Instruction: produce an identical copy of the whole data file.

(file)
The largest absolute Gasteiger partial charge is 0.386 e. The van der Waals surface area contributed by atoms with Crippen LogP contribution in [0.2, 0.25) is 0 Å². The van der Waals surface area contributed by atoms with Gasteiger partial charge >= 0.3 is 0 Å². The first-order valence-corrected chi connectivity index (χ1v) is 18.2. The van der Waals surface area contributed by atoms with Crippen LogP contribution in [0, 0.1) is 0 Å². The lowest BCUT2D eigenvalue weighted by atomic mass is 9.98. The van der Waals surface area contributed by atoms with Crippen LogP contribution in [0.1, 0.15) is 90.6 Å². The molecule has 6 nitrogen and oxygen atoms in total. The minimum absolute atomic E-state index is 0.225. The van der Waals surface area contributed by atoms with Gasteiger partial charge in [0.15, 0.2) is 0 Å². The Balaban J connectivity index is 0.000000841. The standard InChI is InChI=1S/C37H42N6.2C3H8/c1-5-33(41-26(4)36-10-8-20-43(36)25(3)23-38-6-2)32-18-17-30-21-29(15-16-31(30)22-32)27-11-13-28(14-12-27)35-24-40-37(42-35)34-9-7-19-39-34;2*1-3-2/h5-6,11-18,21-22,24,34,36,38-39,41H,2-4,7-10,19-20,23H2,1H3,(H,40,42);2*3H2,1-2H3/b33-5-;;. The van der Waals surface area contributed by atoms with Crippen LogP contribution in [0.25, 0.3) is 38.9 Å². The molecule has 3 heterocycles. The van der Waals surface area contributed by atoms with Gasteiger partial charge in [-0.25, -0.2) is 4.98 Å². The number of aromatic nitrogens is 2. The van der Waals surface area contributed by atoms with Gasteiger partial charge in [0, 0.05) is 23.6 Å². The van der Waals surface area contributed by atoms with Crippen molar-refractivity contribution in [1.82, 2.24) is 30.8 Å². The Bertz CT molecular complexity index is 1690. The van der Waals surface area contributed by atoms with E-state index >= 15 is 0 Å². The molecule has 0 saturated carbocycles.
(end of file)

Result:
The largest absolute Gasteiger partial charge is 0.386 e. The van der Waals surface area contributed by atoms with Crippen LogP contribution in [0.2, 0.25) is 0 Å². The van der Waals surface area contributed by atoms with Gasteiger partial charge >= 0.3 is 0 Å². The first-order valence-corrected chi connectivity index (χ1v) is 18.2. The van der Waals surface area contributed by atoms with Crippen LogP contribution in [0, 0.1) is 0 Å². The lowest BCUT2D eigenvalue weighted by atomic mass is 9.98. The van der Waals surface area contributed by atoms with Crippen LogP contribution in [0.1, 0.15) is 90.6 Å². The molecule has 6 nitrogen and oxygen atoms in total. The minimum absolute atomic E-state index is 0.225. The van der Waals surface area contributed by atoms with Gasteiger partial charge in [0.15, 0.2) is 0 Å². The Balaban J connectivity index is 0.000000841. The standard InChI is InChI=1S/C37H42N6.2C3H8/c1-5-33(41-26(4)36-10-8-20-43(36)25(3)23-38-6-2)32-18-17-30-21-29(15-16-31(30)22-32)27-11-13-28(14-12-27)35-24-40-37(42-35)34-9-7-19-39-34;2*1-3-2/h5-6,11-18,21-22,24,34,36,38-39,41H,2-4,7-10,19-20,23H2,1H3,(H,40,42);2*3H2,1-2H3/b33-5-;;. The van der Waals surface area contributed by atoms with Crippen LogP contribution in [0.25, 0.3) is 38.9 Å². The molecule has 3 heterocycles. The van der Waals surface area contributed by atoms with Gasteiger partial charge in [-0.25, -0.2) is 4.98 Å². The number of aromatic nitrogens is 2. The van der Waals surface area contributed by atoms with Gasteiger partial charge in [0, 0.05) is 23.6 Å². The van der Waals surface area contributed by atoms with Crippen molar-refractivity contribution in [1.82, 2.24) is 30.8 Å². The Bertz CT molecular complexity index is 1690. The van der Waals surface area contributed by atoms with E-state index >= 15 is 0 Å². The molecule has 0 saturated carbocycles.